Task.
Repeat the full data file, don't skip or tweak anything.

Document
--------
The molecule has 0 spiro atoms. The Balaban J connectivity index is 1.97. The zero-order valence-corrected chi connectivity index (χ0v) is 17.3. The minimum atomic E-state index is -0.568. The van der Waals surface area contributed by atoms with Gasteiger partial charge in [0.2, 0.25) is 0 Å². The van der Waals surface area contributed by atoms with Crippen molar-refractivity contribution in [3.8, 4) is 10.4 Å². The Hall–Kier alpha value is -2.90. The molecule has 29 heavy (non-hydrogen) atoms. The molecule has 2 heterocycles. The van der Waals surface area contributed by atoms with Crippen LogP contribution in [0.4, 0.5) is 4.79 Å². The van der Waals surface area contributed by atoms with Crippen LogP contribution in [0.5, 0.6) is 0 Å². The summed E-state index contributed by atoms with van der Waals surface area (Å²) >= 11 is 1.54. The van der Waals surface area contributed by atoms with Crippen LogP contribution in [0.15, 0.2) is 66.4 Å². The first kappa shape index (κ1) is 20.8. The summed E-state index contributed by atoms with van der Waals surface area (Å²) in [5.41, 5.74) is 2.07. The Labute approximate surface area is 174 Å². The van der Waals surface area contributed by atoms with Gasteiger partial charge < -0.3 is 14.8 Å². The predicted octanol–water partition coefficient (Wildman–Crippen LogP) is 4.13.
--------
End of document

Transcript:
The molecule has 0 spiro atoms. The Balaban J connectivity index is 1.97. The zero-order valence-corrected chi connectivity index (χ0v) is 17.3. The minimum atomic E-state index is -0.568. The van der Waals surface area contributed by atoms with Gasteiger partial charge in [0.2, 0.25) is 0 Å². The van der Waals surface area contributed by atoms with Crippen molar-refractivity contribution in [3.8, 4) is 10.4 Å². The Hall–Kier alpha value is -2.90. The molecule has 29 heavy (non-hydrogen) atoms. The molecule has 2 heterocycles. The van der Waals surface area contributed by atoms with Crippen LogP contribution in [0.4, 0.5) is 4.79 Å². The van der Waals surface area contributed by atoms with Crippen LogP contribution in [0.5, 0.6) is 0 Å². The summed E-state index contributed by atoms with van der Waals surface area (Å²) >= 11 is 1.54. The van der Waals surface area contributed by atoms with Crippen LogP contribution in [0.15, 0.2) is 66.4 Å². The first kappa shape index (κ1) is 20.8. The summed E-state index contributed by atoms with van der Waals surface area (Å²) in [5.41, 5.74) is 2.07. The Labute approximate surface area is 174 Å². The van der Waals surface area contributed by atoms with Gasteiger partial charge < -0.3 is 14.8 Å². The predicted octanol–water partition coefficient (Wildman–Crippen LogP) is 4.13.